When applying to join Get the Chance I talked about how as someone who has taken part in a plethora of community productions across Wales in both on and off-stage roles I have a deeper understanding of how the mechanics of putting on a show works. Usually, as a reviewer, we are focused on whatever happens on or around the stage for the three-ish hours of a select performance but I am going to start this week’s review a little bit differently by talking about something that happened before the auditorium even opened for “The Lion, the B*tch and the Wardrobe. As me and the famous Aunty Chris sat eating waiting for the doors of the venue to open, we discovered that Bar One at Wales Millennium Centre was selling a unique “B*tch Juice” cocktail to help celebrate the press evening of the show we were moments from seeing. At around £6 (which was under what I expected to pay for a cocktail at the Millennium Center) the vodka, cranberry and lemonade drink was incredibly refreshing and wonderfully delicious! In fact, I’m going to try experimenting at home to try and get the recipe as close to the one I had as possible as it was simply that nice!
This time last year I was invited to attend a performance of XXXmas Carol where I talked about my not-so-secret love of Polly Amorous from meeting her in nightclub settings and being absolutely astonished by how much of an incredible performer she was on the stage! When it was announced that Polly and the gang were returning for ‘The Lion, the B*tch and the Wardrobe’ the surprise of Polly’s acting prowess was gone. I walked into this show (sort of unfairly) with the knowledge of the previous show and how amazing the sober songbird of Splott was but despite all this she still managed to surpass the already high bar she had previously set! Not only had she built on her already fantastic stage presence but her vocal abilities seem to have only grown tenfold since the last time.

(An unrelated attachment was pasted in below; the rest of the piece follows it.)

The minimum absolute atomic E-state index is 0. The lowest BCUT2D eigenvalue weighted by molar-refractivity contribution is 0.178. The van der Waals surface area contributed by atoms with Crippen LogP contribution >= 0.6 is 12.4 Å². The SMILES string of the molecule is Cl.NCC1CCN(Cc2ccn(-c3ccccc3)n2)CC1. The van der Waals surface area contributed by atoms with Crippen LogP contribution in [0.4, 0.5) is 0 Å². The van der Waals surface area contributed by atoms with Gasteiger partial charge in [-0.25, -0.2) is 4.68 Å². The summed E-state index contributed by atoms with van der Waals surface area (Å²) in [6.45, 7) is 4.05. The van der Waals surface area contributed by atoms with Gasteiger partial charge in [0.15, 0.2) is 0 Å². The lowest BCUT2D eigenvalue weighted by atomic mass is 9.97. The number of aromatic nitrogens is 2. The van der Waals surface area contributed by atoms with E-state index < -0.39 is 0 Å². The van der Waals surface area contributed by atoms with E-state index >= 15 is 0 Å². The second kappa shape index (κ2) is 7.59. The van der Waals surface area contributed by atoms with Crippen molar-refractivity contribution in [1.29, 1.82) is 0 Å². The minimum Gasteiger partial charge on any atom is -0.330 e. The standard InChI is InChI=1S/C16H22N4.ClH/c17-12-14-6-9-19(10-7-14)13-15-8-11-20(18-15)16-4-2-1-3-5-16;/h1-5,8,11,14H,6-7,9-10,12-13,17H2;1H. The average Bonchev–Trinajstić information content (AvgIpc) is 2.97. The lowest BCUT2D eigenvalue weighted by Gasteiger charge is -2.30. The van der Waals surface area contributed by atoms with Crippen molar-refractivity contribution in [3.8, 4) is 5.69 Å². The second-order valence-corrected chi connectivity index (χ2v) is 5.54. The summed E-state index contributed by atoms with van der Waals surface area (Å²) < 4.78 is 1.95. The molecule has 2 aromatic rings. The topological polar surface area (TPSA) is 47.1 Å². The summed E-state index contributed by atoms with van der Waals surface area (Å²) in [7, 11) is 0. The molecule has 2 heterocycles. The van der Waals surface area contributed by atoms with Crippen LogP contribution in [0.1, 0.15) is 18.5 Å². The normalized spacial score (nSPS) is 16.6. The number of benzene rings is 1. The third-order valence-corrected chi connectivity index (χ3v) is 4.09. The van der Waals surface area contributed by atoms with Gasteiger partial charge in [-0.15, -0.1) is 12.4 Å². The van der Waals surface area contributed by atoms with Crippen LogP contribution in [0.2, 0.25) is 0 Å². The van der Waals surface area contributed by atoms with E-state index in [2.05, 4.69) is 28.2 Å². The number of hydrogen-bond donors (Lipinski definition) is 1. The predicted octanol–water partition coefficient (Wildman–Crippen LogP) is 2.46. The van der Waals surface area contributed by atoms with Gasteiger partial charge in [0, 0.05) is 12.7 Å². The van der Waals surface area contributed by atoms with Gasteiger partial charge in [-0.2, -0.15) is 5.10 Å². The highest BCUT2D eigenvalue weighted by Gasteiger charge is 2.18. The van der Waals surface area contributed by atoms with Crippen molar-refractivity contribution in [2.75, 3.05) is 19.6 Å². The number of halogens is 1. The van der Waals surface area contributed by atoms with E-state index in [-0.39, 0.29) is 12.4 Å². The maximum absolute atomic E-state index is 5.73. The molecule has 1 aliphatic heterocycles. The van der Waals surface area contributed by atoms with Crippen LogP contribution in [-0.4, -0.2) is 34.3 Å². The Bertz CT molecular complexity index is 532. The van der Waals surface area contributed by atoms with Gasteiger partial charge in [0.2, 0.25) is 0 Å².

The show opens with Polly and her personal piano player Felix Sürbe as they take the audience of a whistle-stop tour of iconic Christmas anthems! The later sections of these mash-ups were where Polly really found her footing and managed to introduce her brand of hilarious humour and amazing vocals! Polly not only plays an integral part of the camp retelling of the CS Lewis story itself but also acts as a narrator of the show helping to transition from storytelling to an array of performers to scenes flawlessly. She is able to maintain the humour embedded into the show while also driving the plot without appearing like she is pushing things along which is not an easy thing to do. Whenever I watch Polly perform I always ask if she can give us a rendition of defying gravity from Wicked as this is a musical I love and is one of my favourite songs she does in her set. This is why I was totally overwhelmed when she not only busted out of a performance of this iconic song but did so while suspended in the air on a zip wire. Seeing her dangle in the air while singing about flying not only made sense narratively but the humour in her being left on stage had the audience howling!